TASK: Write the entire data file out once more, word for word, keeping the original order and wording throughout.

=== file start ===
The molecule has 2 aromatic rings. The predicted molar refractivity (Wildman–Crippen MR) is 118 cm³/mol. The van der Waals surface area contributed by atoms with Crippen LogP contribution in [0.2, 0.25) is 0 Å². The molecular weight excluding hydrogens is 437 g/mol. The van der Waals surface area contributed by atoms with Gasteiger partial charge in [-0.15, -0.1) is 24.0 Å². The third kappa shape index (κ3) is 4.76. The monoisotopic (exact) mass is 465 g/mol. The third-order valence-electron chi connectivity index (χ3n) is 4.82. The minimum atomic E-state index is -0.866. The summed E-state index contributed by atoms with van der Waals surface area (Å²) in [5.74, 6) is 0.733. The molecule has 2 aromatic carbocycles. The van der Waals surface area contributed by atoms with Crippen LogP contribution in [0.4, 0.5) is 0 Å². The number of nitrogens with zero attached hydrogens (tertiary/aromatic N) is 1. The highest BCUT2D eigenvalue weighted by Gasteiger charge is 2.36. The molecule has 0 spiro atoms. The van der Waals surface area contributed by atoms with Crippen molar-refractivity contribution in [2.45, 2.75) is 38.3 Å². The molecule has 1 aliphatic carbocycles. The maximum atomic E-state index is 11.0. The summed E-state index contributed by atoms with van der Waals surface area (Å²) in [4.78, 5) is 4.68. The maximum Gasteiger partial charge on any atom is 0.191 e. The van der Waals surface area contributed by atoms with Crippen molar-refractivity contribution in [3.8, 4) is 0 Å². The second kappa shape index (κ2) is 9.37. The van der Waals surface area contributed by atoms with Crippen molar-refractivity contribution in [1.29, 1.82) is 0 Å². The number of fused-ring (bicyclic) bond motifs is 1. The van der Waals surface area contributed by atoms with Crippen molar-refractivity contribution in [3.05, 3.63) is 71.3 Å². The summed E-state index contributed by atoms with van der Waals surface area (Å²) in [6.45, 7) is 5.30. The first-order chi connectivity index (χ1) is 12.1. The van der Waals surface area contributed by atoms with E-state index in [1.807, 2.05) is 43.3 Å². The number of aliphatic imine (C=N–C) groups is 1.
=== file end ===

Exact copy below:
The molecule has 2 aromatic rings. The predicted molar refractivity (Wildman–Crippen MR) is 118 cm³/mol. The van der Waals surface area contributed by atoms with Crippen LogP contribution in [0.2, 0.25) is 0 Å². The molecular weight excluding hydrogens is 437 g/mol. The van der Waals surface area contributed by atoms with Gasteiger partial charge in [-0.15, -0.1) is 24.0 Å². The third kappa shape index (κ3) is 4.76. The monoisotopic (exact) mass is 465 g/mol. The third-order valence-electron chi connectivity index (χ3n) is 4.82. The minimum atomic E-state index is -0.866. The summed E-state index contributed by atoms with van der Waals surface area (Å²) in [5.74, 6) is 0.733. The molecule has 2 aromatic carbocycles. The van der Waals surface area contributed by atoms with Crippen LogP contribution in [0.4, 0.5) is 0 Å². The number of nitrogens with zero attached hydrogens (tertiary/aromatic N) is 1. The highest BCUT2D eigenvalue weighted by Gasteiger charge is 2.36. The molecule has 0 spiro atoms. The van der Waals surface area contributed by atoms with Crippen molar-refractivity contribution in [2.45, 2.75) is 38.3 Å². The molecule has 1 aliphatic carbocycles. The maximum atomic E-state index is 11.0. The summed E-state index contributed by atoms with van der Waals surface area (Å²) in [4.78, 5) is 4.68. The maximum Gasteiger partial charge on any atom is 0.191 e. The van der Waals surface area contributed by atoms with Crippen molar-refractivity contribution in [3.8, 4) is 0 Å². The second kappa shape index (κ2) is 9.37. The van der Waals surface area contributed by atoms with Crippen molar-refractivity contribution in [1.29, 1.82) is 0 Å². The number of fused-ring (bicyclic) bond motifs is 1. The van der Waals surface area contributed by atoms with Crippen molar-refractivity contribution in [3.05, 3.63) is 71.3 Å². The summed E-state index contributed by atoms with van der Waals surface area (Å²) in [6.45, 7) is 5.30. The first-order chi connectivity index (χ1) is 12.1. The van der Waals surface area contributed by atoms with E-state index in [1.807, 2.05) is 43.3 Å². The number of aliphatic imine (C=N–C) groups is 1.